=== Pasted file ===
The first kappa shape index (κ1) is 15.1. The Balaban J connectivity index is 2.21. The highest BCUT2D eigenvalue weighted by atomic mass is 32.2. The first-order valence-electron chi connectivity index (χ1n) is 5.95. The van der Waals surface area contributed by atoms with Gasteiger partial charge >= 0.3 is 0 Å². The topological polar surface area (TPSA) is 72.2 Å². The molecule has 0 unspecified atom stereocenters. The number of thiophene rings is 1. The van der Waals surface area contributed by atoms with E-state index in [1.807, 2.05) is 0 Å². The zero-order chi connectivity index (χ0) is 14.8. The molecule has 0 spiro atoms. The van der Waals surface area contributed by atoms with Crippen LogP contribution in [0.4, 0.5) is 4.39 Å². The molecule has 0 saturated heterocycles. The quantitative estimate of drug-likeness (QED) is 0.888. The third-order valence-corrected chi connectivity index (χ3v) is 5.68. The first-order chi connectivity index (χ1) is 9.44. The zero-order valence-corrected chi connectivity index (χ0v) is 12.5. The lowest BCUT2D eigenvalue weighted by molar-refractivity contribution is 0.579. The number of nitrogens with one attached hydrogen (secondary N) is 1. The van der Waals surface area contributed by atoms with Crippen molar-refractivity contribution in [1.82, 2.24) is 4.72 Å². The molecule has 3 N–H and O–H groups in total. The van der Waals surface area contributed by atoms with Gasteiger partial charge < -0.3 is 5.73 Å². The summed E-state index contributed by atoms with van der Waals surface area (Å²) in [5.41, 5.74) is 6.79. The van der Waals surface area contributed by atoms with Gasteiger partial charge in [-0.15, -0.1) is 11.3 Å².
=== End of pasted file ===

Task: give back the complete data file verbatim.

The first kappa shape index (κ1) is 15.1. The Balaban J connectivity index is 2.21. The highest BCUT2D eigenvalue weighted by atomic mass is 32.2. The first-order valence-electron chi connectivity index (χ1n) is 5.95. The van der Waals surface area contributed by atoms with Gasteiger partial charge >= 0.3 is 0 Å². The topological polar surface area (TPSA) is 72.2 Å². The molecule has 0 unspecified atom stereocenters. The number of thiophene rings is 1. The van der Waals surface area contributed by atoms with E-state index in [1.807, 2.05) is 0 Å². The zero-order chi connectivity index (χ0) is 14.8. The molecule has 0 spiro atoms. The van der Waals surface area contributed by atoms with Crippen LogP contribution in [0.4, 0.5) is 4.39 Å². The molecule has 0 saturated heterocycles. The quantitative estimate of drug-likeness (QED) is 0.888. The third-order valence-corrected chi connectivity index (χ3v) is 5.68. The first-order chi connectivity index (χ1) is 9.44. The zero-order valence-corrected chi connectivity index (χ0v) is 12.5. The lowest BCUT2D eigenvalue weighted by molar-refractivity contribution is 0.579. The number of nitrogens with one attached hydrogen (secondary N) is 1. The van der Waals surface area contributed by atoms with Crippen molar-refractivity contribution in [1.82, 2.24) is 4.72 Å². The molecule has 3 N–H and O–H groups in total. The van der Waals surface area contributed by atoms with Gasteiger partial charge < -0.3 is 5.73 Å². The summed E-state index contributed by atoms with van der Waals surface area (Å²) in [5.41, 5.74) is 6.79. The van der Waals surface area contributed by atoms with Gasteiger partial charge in [-0.15, -0.1) is 11.3 Å².